Pakistan-born scientist Dr Asifa Akhtar has been chosen for the prestigious 2021 Leibniz Prize by the German Research Foundation (DFG).
A molecular biologist at the Max Planck Institute of Immunobiology and Epigenetics and Vice President of the Max Planck Society, Dr Asifa has been chosen as the prize winner for her groundbreaking cell-biological work on mechanisms of epigenetic gene regulation. The research prize is endowed with 2.5 million Euros.
The scientist was announced as the winner by the DFG on December 10, 2020.
The Leibniz prizes will be awarded in a virtual ceremony on March 15, 2021.
Asifa Akhtar is a Pakistani biologist born on February 19, 1971 at Karachi, Pakistan obtained her bachelors degree in biology at University College London (UCL) in 1993. This was followed by her PhD in 1998 from the Imperial Cancer Research Fund in London, where she studied transcription regulation in Richard Treisman’s laboratory. She continued in the field of chromatin regulation as a postdoctoral fellow at the European Molecular Biology Laboratory (EMBL), Heidelberg and the Adolf Butenandt Institute, Munich in Peter Becker’s laboratory until 2001.
From 2001, she led her own research as a group leader at EMBL. In 2009, her laboratory moved to the Max Planck Institute of Immunobiology and Epigenetics, Freiburg. She is currently managing director at the Max Planck Institute of Immunobiology and Epigenetics and is heading the department of chromatin regulation. Her laboratory primarily studies chromatin and epigenetic mechanisms, especially focusing on the regulation of the X chromosome by the phenomenon of dosage compensation in Drosophila melanogaster.
In 2008, she received the European Life Science Organization (ELSO) award for significant contribution in the field and in 2013 she was elected as an EMBO member.
An Interview with Dr. Asifa Akhtar
Asifa Akhtar tells about the importance of dosage compensation and why she became an Epigenetics researcher.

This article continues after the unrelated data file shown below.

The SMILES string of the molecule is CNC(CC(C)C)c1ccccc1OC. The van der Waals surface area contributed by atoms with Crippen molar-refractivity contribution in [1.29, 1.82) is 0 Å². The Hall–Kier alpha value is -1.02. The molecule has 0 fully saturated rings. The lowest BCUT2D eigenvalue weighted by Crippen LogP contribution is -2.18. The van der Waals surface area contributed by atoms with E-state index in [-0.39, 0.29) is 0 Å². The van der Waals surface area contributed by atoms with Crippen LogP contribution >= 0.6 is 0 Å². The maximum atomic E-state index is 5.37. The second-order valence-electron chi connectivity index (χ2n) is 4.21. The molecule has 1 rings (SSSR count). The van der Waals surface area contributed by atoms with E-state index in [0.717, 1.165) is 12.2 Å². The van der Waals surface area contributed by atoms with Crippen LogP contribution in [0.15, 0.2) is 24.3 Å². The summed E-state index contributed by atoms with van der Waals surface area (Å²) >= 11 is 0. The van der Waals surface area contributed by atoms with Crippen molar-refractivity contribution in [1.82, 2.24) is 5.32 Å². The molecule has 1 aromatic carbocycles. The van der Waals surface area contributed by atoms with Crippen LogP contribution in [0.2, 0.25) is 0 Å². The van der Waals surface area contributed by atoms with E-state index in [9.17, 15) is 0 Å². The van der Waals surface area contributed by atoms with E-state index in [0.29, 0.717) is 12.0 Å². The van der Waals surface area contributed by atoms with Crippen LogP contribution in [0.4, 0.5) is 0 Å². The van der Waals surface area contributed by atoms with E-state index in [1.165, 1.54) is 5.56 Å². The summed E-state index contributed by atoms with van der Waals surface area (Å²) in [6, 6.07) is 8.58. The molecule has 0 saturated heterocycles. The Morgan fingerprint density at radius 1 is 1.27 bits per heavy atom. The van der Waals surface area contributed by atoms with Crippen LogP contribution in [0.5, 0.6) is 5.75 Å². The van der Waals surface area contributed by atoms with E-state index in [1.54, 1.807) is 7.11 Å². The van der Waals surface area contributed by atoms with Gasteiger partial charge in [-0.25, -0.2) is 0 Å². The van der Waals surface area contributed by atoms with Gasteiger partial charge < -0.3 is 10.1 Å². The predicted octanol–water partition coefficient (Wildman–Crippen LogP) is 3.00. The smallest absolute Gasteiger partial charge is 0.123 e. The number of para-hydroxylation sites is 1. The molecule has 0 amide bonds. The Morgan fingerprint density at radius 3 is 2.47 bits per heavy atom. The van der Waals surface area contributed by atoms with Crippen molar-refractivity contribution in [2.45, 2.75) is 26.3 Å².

What got you first excited about science?
I was always interested in biology, but if I think back to when I really thought doing research would be great is during my final year project at the end of the Bachelor’s degree at UCL. Planning experiments and testing out hypotheses gave me a real thrill and that has not stopped ever since!
What made you focus on epigenetics research?
X chromosome regulation is among the classical epigenetic phenomena. Understanding how different phenotypes can be generated from a single genome is very interesting as it shows multiple facets as well as complexity underlying regulation impacting on health.
I like the breadth encompassing epigenetics research and hope to provide some contribution in unraveling at least some aspects of this complexity.
How did you first become interested in dosage compensation?
I became interested in the phenomenon of dosage compensation during my postdoctoral research in the laboratory of Peter Becker. It was a great time to embark on this project and take a biochemical approach to tackle this problem in fruit flies.
Why is this research important?
Dosage compensation is an important biological phenomenon. How mere two fold differences can lead to a life or death decision for the organism make it already an extremely interesting biological process to understand.
But, more importantly, it is a great system to study the effects of chromatin based regulation and involvement of long non-coding RNA in epigenetic regulation.
Taking a long-term look, what do you see as a key step for understanding the epigenome?
I think it will be really interesting to unravel the mechanisms contributing towards inheritance of epigenetic information to the next generation. Especially studying the diversity at the single-cell level is an extremely exciting prospect for the future.
Any words of wisdom for young researchers just starting in epigenetics?
It’s a great time to work on epigenetics research, many molecules are known but how specificity is achieved remains a mystery. There are also exciting avenues to explore the interplay between the coding and non-coding part of our genome.
Recent technological advances have gained great momentum to study highly complex processes at global and at single gene level. Moreover, epigenetic therapy could provide a great avenue in future to combat disease and contribute to personalized medicine. Therefore, the future is bright for epigenetics research.
What would you be working on if you weren’t a scientist?
Hard to tell! I am not a good housewife!
One thing you could not live without (inside or outside the lab)?
Outside the lab: My family with two children.
Inside the lab: The excitement of the new unexpected results and trying to make sense of it all with my team.
Dr Asifa Akhtar Awards and Honours
Source: e-Tribune, abcam